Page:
"Process Accounting" are the key words from @Evan Anderson's comment. His point about difficulty in divining intent from the list of time spent in each command remains. – mpez0 Jan 28 '10 at 14:17
(to what end, that is) – Bart Silverstrim Jan 28 '10 at 14:17
Process accounting seems to be the stuff I'm looking for! Thank you!! Also sorry for a bit badly spoken out question. I want to emphasise I am not talking about billing aspect here, I just want to figure out how much time I roughly spent in shell working with different software and on which day. – Jaakko Jan 28 '10 at 14:18

If you just want to see how much time you spend logged-on why not look at the output of "last"? I suspect you want more detail than this, though.

Your statement "...ways of tracking time spent in shell for Linux system administration." gives me pause. That almost sounds like you're looking for some kind of automatic method of identifying what you're working on and logging the time.

I'd hypothesize that the amount of time you'd spend building and maintaining some kind of "AI" to analyze your commands and track time would dwarf the amount of time you actually spend on sysadmin duties. How does that tool know why you're tailing "/var/log/messages" today?

I work time-and-materials for all my Customers and have to keep fairly detailed logs of my activities and times. If there's a shortcut out there I'd certainly love to find it, but my methodology is, I expect, the only one that makes realistic sense:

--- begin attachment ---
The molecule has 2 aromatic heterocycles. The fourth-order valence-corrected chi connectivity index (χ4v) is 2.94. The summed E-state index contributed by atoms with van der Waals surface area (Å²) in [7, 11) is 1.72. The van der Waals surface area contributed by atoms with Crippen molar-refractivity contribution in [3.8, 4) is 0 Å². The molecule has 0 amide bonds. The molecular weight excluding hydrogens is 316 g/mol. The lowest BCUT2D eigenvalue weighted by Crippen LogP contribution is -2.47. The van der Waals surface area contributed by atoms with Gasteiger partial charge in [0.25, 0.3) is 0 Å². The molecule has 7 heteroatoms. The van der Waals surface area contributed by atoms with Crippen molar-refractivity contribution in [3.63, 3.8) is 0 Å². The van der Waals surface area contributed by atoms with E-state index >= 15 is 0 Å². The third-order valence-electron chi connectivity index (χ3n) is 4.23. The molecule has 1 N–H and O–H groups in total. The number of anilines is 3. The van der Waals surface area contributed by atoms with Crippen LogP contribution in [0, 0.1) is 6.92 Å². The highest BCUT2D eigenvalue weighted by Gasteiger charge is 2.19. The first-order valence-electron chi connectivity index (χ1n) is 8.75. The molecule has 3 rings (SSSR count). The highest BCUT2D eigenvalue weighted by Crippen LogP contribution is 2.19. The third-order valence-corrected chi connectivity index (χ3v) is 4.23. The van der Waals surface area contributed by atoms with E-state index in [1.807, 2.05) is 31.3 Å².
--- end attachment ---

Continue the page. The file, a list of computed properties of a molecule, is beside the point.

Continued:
• Log start and stop times for given activities
  • Try to minimize interruptions to those activites and, when interrupted, log myself off that activity (and hopefully on to something else billable)
  • Categorize time associated with a given activity and write notes
  • Repeat ad infinitum (billing, where possible and appropriate!)

Lately I've been using an iPhone app on my iPod, HoursTracker, but previously I used such software as Notepad and Pieces of Paper with Writing on Them(tm). I don't see any reason why you couldn't use a simple shell script to append times and log details to a database, flat file, etc. You could probably su to different accounts prior to starting different admin activities so that you had a record of start / stop times on activities. Whatever you do, the usage methodology is a lot more important than the tool you use to gather data.